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General News of Saturday, 20 June 2020

Source: GNA

Coronavirus: We must increase awareness on child abuse

Mrs Florence Ayisi Quartey, Acting Director, Department of Children of the Ministry of Gender and Social Protection, has called for a focus on creating awareness on child abuse during this coronavirus pandemic period.

She said aside disrupting normalcy, the lockdown that followed had aggravated existing challenges of children and the vulnerable, which included lack of basic facilities such as food and access to health.

Mrs Quartey made the call when she opened a two day workshop in Ho to train selected traditional and religious leaders from the Volta and Oti Regions on child protection during the pandemic.

“Children are exposed to a lot of vulnerabilities in this era of quarantine such as poverty. Where the economic livelihood of some care givers is affected negatively, these children will lack essential things like food, health, clothing and this has increased risk of child abuse and other forms of vulnerabilities,” she said.

Mrs Quartey said the economic implications of the mitigating measures on COVID-19 exposed children to gender-based violence, and also carried the risk of mental and psycho-social stress.

She said the Ghanaians Against Child Abuse (GACA) had been rejuvenated to deliver the needed awareness, and was falling on traditional and religious authorities to bring on board their influence.

Dr Senanu Djokoto, Deputy Volta Regional Director of Health Services in charge of Public Health, said children risked becoming the biggest victims of the pademic, adding that although they had been spared the risks of infection, most child welfare interventions including immunisation and nutrition programmes were being affected and could cause increase in mortality rates.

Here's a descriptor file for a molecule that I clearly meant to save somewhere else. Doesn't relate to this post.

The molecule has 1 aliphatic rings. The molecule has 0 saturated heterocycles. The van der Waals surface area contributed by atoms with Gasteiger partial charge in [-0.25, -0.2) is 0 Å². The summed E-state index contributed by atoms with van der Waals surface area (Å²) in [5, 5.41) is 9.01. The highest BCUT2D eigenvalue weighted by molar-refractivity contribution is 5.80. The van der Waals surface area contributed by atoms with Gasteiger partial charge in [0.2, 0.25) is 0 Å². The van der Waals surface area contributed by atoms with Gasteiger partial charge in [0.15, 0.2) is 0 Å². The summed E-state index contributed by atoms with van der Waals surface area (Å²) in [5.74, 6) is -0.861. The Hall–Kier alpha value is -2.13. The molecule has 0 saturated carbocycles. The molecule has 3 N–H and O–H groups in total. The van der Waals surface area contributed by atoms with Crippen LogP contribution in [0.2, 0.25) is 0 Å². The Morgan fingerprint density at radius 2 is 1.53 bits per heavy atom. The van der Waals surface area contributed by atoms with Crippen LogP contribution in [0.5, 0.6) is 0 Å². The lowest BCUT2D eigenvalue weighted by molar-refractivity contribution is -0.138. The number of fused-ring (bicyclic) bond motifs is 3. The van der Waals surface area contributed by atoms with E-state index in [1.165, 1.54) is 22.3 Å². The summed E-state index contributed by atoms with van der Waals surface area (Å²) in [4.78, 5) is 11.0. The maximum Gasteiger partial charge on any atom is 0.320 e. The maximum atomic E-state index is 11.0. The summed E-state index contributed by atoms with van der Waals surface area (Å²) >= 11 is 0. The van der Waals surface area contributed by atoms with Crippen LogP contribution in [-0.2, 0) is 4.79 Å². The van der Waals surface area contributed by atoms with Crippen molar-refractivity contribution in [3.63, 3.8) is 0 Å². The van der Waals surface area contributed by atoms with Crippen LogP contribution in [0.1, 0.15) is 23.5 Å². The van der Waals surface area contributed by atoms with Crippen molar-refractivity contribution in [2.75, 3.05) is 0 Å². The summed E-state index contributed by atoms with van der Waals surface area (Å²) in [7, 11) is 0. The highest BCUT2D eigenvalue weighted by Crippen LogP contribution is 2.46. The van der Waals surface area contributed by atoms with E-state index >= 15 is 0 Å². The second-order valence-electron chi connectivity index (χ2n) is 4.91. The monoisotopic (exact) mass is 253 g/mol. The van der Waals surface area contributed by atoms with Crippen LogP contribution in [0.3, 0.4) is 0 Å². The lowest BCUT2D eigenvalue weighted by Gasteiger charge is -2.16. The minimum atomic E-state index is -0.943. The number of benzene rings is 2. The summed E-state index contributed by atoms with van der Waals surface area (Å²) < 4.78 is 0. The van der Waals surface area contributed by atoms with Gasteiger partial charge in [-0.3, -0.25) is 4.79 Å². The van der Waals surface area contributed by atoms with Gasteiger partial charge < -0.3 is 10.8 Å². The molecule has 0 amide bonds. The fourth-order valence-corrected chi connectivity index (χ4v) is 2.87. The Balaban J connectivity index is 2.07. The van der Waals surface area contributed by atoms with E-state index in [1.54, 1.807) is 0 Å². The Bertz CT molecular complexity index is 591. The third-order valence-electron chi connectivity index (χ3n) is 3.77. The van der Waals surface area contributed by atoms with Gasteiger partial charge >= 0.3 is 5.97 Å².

“Lots of gains made in two to five years stand to be reversed if interventions are not sped up”, he said, and appealed to traditional and religious leaders to ensure that the vulnerable benefited from coronavirus intervention programs.

“Don’t be too far removed from what is going on. Let us help with the interventions”, Dr Dzokoto stated, calling for support in enforcing the preventive protocols particularly face masking and social distancing.

The campaign would produce and distribute sensitization materials on child-friendly hygiene, and child protection in communities.

Jingles on child abuse, and messages from traditional and religious authorities would also be produced for broadcast by community public address systems.

The workshop is powered by the Ministry of Gender and Social Protection and UNICEF with support from the Obaapa Development Foundation, a non-governmental organization.

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